The bidding process for the project was becoming a public relations nightmare so officials announced that another bid had been received from the Southern China Railway Rollingstock Corporation, one of the main component companies that formed the Chinese railway train making giant CRRC. When the details of their bid was made public, boy did the s— hit the fan.

    The SCRRC had proposed a steel wheeled Metro Trainset designed for steel track, not the steel and concrete track system Montreal’s rubber tire metro used. This bid would force the entire Montreal Metro to change it’s entire track structure. The attitude of the SCRRC was that, Montreal had to get with the program and use the track system the entire rest of the world used. The SCRRC had never designed a rubber tired trainset before, had no intention of designing a rubber tire trainset and chastised Montreal for asking for a rubber tire trainset.

    When this joke of a bid was rejected and it was rejected quite publicly, the SCRRC took the STM and the City of Montreal to court claiming that there bid hadn’t been taken seriously and both organizations had acted in bad faith. It held up the project for a year and a half but the SCRRC eventually lost however, both the City of Montreal and the STM had their hands legally slapped because they allowed the RFQ process to become public. This is why both the RFQ and RFP process is usually a very quite, non public thing. The only public parts are when the RFQ process ends and a short list of bidders is publicly announced for the RFP process. When the winner of the RFP is chosen it is allowed to be publicly announced.

    The moral of the story, even non viable, non serious bidders have to be treated like serious bidders or else you get sued!

  8. zweisystem says:

    So, reading between the lines, there could have been a second bidder, who had no vehicle to for TransLink to bid for, hoping to win the bid, then design a vehicle to operate on the proprietary railway at a later date.

    This reminds me of the Canada Line, where Premier Campbell and Min, of Trans. and today’s BC Liberal leader hopeful, Kevin Falcon,did not understand why only SNC Lavalin/Bombardier could only bid for their faux OP-3, the Liberal government opened the bidding up by having SNC Lavalin bid against itself with a conventional metro, with 2 bidders, Alstom and Siemens ejected from the bidding process because they wanted to use light rail vehicles, offering the ability to network off the grade separated route, enabling the the Canada line to be cost effectively extended top Steveston and ironwood mall! Camopbell and Falcon did not want any hint of LRT in the bidding process and the result is a classic transit White elephant.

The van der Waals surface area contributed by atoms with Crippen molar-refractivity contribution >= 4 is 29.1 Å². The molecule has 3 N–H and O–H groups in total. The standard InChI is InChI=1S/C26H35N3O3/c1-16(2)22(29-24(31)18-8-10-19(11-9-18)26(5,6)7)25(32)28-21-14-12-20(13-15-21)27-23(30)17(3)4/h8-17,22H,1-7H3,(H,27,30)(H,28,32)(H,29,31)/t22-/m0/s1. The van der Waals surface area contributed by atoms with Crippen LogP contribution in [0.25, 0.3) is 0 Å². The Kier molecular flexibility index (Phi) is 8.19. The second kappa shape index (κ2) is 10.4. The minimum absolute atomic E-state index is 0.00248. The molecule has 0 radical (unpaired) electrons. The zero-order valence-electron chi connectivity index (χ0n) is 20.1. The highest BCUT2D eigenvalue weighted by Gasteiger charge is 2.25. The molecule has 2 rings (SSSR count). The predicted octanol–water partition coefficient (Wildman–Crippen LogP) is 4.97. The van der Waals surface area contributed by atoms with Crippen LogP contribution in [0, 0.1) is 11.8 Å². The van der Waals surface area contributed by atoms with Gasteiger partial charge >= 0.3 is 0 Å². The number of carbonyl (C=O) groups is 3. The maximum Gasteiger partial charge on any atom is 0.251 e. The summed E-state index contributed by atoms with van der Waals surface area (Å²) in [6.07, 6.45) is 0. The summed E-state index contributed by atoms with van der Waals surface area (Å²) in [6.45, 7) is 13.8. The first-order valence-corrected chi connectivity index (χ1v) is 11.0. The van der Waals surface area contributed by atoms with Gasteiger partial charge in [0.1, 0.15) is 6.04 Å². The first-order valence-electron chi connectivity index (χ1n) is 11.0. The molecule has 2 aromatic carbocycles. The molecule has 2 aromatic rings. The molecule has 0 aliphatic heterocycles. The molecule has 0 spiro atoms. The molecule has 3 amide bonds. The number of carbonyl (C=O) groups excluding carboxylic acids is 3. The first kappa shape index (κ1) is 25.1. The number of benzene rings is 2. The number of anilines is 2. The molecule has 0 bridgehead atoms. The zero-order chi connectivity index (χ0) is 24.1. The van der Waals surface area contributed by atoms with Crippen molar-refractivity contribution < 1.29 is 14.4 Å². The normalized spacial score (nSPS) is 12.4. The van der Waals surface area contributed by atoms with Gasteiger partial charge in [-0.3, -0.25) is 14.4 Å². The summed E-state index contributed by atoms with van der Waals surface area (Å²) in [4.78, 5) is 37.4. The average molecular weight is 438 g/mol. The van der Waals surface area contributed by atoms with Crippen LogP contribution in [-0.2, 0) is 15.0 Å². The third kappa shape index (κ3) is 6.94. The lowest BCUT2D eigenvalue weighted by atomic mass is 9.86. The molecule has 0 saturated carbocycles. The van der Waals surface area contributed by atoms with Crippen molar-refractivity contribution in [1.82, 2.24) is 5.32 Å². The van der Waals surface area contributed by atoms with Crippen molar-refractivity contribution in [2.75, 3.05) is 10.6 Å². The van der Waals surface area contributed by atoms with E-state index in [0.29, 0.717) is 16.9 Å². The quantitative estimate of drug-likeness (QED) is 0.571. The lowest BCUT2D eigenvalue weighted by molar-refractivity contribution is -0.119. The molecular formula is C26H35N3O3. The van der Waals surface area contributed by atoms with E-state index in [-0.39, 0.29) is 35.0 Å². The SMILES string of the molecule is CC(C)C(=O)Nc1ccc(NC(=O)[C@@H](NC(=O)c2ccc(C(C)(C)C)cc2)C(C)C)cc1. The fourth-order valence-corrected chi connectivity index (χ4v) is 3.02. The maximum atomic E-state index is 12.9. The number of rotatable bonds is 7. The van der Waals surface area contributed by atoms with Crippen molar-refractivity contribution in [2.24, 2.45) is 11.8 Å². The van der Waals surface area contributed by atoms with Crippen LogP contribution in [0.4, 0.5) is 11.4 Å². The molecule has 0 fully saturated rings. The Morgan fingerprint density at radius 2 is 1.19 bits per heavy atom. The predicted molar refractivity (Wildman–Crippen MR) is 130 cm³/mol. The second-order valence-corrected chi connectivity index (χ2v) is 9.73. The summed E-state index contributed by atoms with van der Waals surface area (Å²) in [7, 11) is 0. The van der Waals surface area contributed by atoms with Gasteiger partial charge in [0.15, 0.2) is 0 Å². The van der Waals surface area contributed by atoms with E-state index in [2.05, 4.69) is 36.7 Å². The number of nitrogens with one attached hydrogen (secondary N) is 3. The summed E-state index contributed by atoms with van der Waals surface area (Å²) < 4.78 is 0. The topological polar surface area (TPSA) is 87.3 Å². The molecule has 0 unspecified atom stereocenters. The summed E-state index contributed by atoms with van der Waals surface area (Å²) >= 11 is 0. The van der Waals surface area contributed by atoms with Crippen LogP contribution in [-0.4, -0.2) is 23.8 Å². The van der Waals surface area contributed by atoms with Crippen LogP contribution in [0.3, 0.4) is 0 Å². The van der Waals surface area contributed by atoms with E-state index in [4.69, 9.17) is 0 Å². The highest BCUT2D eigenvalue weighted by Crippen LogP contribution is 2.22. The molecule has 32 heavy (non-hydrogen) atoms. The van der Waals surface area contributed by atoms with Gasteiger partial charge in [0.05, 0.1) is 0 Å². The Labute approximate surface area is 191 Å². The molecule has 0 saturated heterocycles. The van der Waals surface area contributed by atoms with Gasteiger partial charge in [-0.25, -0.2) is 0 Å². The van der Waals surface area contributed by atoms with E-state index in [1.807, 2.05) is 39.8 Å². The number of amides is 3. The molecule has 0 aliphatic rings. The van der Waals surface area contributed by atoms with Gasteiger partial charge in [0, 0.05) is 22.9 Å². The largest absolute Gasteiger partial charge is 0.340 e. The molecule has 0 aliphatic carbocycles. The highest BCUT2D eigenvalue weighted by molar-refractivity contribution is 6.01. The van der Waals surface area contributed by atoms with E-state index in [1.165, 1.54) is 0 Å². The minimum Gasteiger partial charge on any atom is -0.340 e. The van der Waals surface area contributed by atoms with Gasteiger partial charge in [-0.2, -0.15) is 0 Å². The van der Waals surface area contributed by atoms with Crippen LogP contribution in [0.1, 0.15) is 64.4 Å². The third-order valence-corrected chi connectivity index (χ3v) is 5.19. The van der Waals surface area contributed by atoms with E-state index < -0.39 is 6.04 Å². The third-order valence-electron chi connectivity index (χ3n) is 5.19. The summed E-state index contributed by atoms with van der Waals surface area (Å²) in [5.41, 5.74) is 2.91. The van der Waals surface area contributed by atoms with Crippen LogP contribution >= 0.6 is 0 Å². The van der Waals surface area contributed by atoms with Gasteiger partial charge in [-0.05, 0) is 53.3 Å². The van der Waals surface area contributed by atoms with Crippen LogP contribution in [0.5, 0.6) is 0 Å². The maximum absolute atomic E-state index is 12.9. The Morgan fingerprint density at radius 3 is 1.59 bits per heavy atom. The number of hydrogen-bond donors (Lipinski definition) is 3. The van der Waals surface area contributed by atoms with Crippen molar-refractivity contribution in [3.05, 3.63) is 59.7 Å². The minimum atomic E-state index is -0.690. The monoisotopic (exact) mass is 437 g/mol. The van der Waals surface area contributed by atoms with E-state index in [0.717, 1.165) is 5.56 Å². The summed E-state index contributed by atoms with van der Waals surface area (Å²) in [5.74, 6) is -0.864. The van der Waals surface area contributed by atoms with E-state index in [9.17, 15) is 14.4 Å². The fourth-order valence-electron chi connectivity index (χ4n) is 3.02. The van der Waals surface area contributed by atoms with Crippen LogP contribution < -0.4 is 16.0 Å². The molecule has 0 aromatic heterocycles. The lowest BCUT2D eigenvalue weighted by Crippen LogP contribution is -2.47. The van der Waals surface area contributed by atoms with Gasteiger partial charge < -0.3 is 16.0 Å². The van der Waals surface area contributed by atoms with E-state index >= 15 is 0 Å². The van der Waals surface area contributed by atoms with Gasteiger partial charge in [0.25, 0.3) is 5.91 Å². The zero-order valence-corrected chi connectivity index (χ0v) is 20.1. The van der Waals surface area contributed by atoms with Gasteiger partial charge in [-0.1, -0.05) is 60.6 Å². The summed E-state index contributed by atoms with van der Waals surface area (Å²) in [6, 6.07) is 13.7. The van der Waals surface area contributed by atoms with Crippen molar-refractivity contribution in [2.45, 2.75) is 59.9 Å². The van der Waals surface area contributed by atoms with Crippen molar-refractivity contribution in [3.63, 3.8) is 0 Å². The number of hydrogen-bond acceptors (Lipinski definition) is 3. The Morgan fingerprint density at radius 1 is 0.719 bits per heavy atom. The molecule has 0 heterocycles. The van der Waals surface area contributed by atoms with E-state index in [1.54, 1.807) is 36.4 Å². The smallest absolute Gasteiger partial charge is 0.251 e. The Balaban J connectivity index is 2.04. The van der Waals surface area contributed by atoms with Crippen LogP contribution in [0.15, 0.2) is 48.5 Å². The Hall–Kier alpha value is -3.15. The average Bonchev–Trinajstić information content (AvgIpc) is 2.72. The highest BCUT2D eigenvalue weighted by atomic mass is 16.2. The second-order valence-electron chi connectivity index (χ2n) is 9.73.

9. Haveacow says:

    To be more accurate, the Japanese rule around LIM propulsion is not favoring one company, it’s really a Japanese only rule. Since Hitachi is the only company that really makes this technology consistently in Japan , it ends up always being them. I’m sure that other Japanese companies could build a competitive LIM propulsion system if they had the time and money to. However, since LIM propulsion based lines make only make up a tiny fraction of rail transit lines in Japan, other companies just don’t have any real financial or professional incentives to try and compete with Hitachi over this absolutely tiny market..

    The second bidder could have been CRRC with perfectly fine upstanding bid. However, given the fight with the Canadian government and China, over the 2 Michaels and Huawei, that could be political Kryptonite for everyone involved. I guess will never really know.

    As for the Azur rubber tire metro trainsets in Montreal, there was a sizeable minority that wanted the Chinese to win the court case and by winning, drag kicking and screaming the Montreal Metro System back into line with the vast majority of metros around the world, being forced to use conventional steel wheels and steel track. Thus lowering the cost for replacement trains forever. When the REM Light Metro system was announced many were upset it wasn’t a rubber tire based train. Not only did CDPQ Infra state they wanted a network that was separated from the metro but by design, operationally different than the metro. Then they told everybody how much a rubber tire based system would cost and begrudgingly the rubber tire supporters accepted their reasoning. Regardless of the marketing name, the REM just isn’t a Light Rail system, it is a Light Metro, using Alstom designed and built Light Metro/Metro trainsets.